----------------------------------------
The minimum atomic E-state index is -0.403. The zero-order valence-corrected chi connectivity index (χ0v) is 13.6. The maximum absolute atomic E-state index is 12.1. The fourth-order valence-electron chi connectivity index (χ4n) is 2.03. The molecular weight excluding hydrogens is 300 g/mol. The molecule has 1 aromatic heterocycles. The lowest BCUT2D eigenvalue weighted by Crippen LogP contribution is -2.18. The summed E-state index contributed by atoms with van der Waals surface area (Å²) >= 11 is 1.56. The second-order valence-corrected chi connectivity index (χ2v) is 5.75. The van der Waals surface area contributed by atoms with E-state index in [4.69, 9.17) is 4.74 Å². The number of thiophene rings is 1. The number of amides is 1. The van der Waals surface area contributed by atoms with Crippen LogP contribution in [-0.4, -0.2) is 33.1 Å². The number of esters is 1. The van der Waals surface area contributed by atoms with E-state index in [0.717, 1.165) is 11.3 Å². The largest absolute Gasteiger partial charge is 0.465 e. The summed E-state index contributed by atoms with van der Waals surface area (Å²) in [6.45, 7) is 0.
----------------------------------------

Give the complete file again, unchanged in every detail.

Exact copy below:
The minimum atomic E-state index is -0.403. The zero-order valence-corrected chi connectivity index (χ0v) is 13.6. The maximum absolute atomic E-state index is 12.1. The fourth-order valence-electron chi connectivity index (χ4n) is 2.03. The molecular weight excluding hydrogens is 300 g/mol. The molecule has 1 aromatic heterocycles. The lowest BCUT2D eigenvalue weighted by Crippen LogP contribution is -2.18. The summed E-state index contributed by atoms with van der Waals surface area (Å²) >= 11 is 1.56. The second-order valence-corrected chi connectivity index (χ2v) is 5.75. The van der Waals surface area contributed by atoms with E-state index in [4.69, 9.17) is 4.74 Å². The number of thiophene rings is 1. The number of amides is 1. The van der Waals surface area contributed by atoms with Crippen LogP contribution in [-0.4, -0.2) is 33.1 Å². The number of esters is 1. The van der Waals surface area contributed by atoms with E-state index in [0.717, 1.165) is 11.3 Å². The largest absolute Gasteiger partial charge is 0.465 e. The summed E-state index contributed by atoms with van der Waals surface area (Å²) in [6.45, 7) is 0.